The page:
2. What can you learn about women from these data?
Gender plays an important role in what you can learn because all of these data, with a few exceptions, are reported both for men and for women. Women are especially invisible in this period of time. Women left far less information about their lives behind. Women in the Hapsburg Monarchy could not vote.
Its possible to reconstruct the employment picture of women at a district-by-district level, instead of the whole province of BohemiaI can look down into individual districts like the city of Prague or a rural district like Semil.
In 1910, the adult population of Prague, this means those over the age of 18, was 223,737 of which 118,524 were female. So women constituted 53% of the population of Prague. Of those 118,524 women, 22,045 of them were listed by the authorities as engaged in self-employed pursuits. This could be anything from owning their own shop to being a professional. There were, in fact, women lawyers in the Austrian monarchy by 1910. Not very many, but there were a couple. It could mean that they were street vendors. It could mean many different things. It could mean also that they were engaged in agriculture.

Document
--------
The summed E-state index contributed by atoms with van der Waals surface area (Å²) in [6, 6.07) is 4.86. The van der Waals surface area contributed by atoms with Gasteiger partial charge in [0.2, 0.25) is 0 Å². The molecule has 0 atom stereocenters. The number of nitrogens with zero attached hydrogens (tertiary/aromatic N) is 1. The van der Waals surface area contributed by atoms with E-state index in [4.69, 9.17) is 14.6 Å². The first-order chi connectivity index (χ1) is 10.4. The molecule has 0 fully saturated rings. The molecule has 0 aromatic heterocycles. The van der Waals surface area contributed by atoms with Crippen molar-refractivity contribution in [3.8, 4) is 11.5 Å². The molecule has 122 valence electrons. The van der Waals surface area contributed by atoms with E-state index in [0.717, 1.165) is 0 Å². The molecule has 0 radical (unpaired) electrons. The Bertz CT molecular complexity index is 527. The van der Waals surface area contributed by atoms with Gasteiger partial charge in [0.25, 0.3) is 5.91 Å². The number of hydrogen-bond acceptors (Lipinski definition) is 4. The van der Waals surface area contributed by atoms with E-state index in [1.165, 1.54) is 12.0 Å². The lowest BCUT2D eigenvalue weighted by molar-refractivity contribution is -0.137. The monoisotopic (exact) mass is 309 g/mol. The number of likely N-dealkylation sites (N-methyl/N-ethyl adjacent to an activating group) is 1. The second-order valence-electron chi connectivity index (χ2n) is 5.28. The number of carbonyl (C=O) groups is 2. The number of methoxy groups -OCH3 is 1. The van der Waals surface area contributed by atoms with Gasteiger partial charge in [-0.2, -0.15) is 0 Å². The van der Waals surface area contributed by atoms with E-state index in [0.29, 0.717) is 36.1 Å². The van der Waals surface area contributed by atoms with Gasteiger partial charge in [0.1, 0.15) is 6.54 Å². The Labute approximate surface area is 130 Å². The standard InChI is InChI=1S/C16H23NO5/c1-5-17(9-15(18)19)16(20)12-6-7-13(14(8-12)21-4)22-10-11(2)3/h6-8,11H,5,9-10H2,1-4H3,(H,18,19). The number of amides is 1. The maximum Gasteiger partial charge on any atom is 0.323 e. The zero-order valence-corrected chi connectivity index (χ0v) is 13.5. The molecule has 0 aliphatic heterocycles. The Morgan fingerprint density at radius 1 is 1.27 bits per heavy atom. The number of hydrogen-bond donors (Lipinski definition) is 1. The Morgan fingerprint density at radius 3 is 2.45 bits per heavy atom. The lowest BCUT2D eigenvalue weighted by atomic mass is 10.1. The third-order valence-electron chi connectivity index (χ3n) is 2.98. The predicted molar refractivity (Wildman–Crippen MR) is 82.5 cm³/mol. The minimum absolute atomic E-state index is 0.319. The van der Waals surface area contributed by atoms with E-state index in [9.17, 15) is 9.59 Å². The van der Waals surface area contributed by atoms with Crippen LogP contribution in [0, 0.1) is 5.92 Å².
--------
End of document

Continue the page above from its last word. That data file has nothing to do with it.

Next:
If we look at industrial workers, 24% of the industrial workers in Prague were female, which is actually a very high percentage at this time. Those engaged in household work, meaning cleaning, nannying, cooking, that sort of thing, 99% of them were female. Not very many men engaged in household work. Of those who were unemployed, meaning that they had no profession to answer on the form, 71% of them were female.